With great anticipation, Kelela’s debut album emerges as an epic portrait of an artist spanning the past and future of R&B. In her hands, however, the genre knows no boundaries and so Take Me Apart exists as an absolutely singular and fearless addition to a canon of recent classics. From her very earliest work, honesty and vulnerability have been cornerstones of Kelela’s art — even when clad in the armor of the avant-garde electronics she so deftly inhabits — and Take Me Apart sees her double down on both the emotional intensity and resonance of her message as well as the sonic seeking she is renowned for.
On 2015’s acclaimed Hallucinogen EP, Kelela swept listeners along in the rush of ecstasy and the melancholic vapour trail of a hopeful, but ultimately doomed liaison. Hallucinogen would prove to be a turning point, and The New York Times would name it’s single, “Rewind,” one of the “25 Songs That Tell Us Where Music Is Going.” The EP’s oversized impact would ignite a period of kinetic worldwide live shows culminating in Kelela crisscrossing the globe on tour with The xx. In parallel with this, 2016 and early 2017 would see Kelela grace a handful of crucial records as a feature vocalist — from longtime ally Solange’s majestic A Seat At The Table, to Danny Brown’s immense Atrocity Exhibition and most recently, the star-studded Humanz from Gorillaz.
These appearances would be tantalizing signs leading the way to Take Me Apart. Amplifying the ideas explored on Hallucinogen, here Kelela treats relationships and their effects like a Matryoshka doll, unveiling layer after layer to find herself at the center. Expressing an honest vision of how we navigate dissolving ties with each other and yet remain sanguine for the next chance at love, the emotional ricochet is traced across the album’s narrative. Take Me Apart stands not only as an intensely personal chronicle, but also a defiant and turbulent statement direct from Kelela; “Despite it being a personal record, the politics of my identity informs how it sounds and how I choose to articulate my vulnerability and strength. I am a black woman, a second-generation Ethiopian-American, who grew up in the ‘burbs listening to R&B, Jazz and Björk. All of it comes out in one way or another.”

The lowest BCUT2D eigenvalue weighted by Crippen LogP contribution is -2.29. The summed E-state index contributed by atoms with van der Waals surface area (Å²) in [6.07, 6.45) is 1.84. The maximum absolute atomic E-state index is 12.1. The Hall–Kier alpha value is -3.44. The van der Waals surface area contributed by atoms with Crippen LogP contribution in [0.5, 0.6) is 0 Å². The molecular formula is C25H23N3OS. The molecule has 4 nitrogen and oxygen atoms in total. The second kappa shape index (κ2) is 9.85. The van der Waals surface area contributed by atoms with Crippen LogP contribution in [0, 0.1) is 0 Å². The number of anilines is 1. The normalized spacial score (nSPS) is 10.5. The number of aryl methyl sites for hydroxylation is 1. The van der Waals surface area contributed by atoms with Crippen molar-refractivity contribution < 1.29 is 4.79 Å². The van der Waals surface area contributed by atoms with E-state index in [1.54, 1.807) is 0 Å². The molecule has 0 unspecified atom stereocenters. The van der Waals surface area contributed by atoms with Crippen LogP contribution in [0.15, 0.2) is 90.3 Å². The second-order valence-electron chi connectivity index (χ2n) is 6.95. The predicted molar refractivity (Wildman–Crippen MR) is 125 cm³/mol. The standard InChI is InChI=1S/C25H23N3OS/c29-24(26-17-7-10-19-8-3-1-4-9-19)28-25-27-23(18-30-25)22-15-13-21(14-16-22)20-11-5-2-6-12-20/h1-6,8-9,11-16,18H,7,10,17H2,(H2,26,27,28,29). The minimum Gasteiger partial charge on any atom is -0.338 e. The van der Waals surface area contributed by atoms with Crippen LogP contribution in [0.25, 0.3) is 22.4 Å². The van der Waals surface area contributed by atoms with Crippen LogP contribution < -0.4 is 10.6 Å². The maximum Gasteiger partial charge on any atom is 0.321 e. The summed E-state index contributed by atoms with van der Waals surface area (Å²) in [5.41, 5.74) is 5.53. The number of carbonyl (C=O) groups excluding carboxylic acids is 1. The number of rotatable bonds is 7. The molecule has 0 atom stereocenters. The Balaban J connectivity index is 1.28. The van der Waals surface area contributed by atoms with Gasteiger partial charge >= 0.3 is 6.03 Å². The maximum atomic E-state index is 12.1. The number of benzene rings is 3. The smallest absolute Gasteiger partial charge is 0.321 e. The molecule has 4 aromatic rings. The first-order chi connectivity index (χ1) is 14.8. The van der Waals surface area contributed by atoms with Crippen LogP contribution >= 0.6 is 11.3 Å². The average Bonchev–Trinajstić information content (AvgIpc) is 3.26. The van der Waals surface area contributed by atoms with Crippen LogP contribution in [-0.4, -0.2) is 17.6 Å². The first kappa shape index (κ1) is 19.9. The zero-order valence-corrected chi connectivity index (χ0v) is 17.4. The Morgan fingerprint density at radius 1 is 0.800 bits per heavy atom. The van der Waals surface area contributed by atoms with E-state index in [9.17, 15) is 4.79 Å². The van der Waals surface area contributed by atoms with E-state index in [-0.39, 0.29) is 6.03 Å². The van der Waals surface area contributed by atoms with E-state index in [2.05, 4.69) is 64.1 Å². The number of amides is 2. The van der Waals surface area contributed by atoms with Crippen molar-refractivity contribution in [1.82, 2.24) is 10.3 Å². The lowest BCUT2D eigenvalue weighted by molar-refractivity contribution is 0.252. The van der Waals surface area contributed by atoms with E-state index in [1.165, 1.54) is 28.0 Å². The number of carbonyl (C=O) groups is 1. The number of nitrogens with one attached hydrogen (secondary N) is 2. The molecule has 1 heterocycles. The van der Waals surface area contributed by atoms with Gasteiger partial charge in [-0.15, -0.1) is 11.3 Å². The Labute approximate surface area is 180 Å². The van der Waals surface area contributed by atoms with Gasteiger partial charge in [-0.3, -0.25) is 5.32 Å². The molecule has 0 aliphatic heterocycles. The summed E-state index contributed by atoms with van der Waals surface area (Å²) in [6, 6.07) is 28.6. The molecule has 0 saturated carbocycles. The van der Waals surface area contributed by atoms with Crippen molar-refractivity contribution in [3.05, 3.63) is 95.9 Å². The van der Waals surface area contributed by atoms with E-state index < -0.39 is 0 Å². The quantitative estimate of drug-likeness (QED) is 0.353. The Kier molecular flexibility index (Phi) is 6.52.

The process of crafting Take Me Apart embraced the approach of widely collaborative R&B, hip-hop and pop production while roaming a strange and wonderful path. Working with a cast of peers including Arca, Jam City, Kelsey Lu, Terror Danjah, and The xx’s Romy Madley-Croft (just to name a few) — Kelela deconstructs many results of their collaborations and builds them back up into pieces of a cohesive whole, effectively orchestrating these multitudes in aid of her singular vision. “It’s this tapestry I’ve knitted together that attracts different types of listeners and challenges them at the same time, often within the same song.
“That’s what I want to bring to my entire catalogue” says Kelela. Testament to this approach, the album opens with a stunning trio of high points from the low-slung mechanized swing of ‘Frontline’ to the kaleidoscopic splendor of ‘Waitin’ — by which point you’ve been pulled straight into the tale Kelela is weaving, and the warped and chaotic beauty of the title track before dropping into ‘Enough’ which sounds as if it could have been transmitted from a neon-lit jazz club in Akira’s Neo-Tokyo.
The timeless, zero-gravity ballad ‘Better’ sees Kelela at her most unadorned — baring her soul to a nameless other over subtly transforming piano and synth textures while first single ‘LMK’ is all staggering club swagger that manages to span the past 20 years of innovative R&B while still exploring another dimension of possibilities. These songs typify the melding of classic song-craft and inventive production approach at the album’s core, but it’s here where things take yet another exhilarating turn. ‘Truth or Dare’ has the brittle snap and vocal twists of a Neptunes track while ‘Blue Light’ sees Kelela weld her sweeping pleas to the warped sonic palette of Grime, pointing the way forward to a possible future of cybernetic soul.
Now we are swept into the slipstream of a pair of breathtaking Arca collaborations in ‘On And On’ and the otherworldly grandeur of ‘Turn To Dust,’ which conjures images of the powerful and iconic diva of Besson’s The Fifth Element; and it’s a short trip to the unforgettable pneumatic gospel of album closer ‘Altadena,’ a perfect uroboros link back to ‘Frontline’ to begin the saga all over again. At this point you’re left with the feeling that this trip through Take Me Apart is one you’ll be making many more times.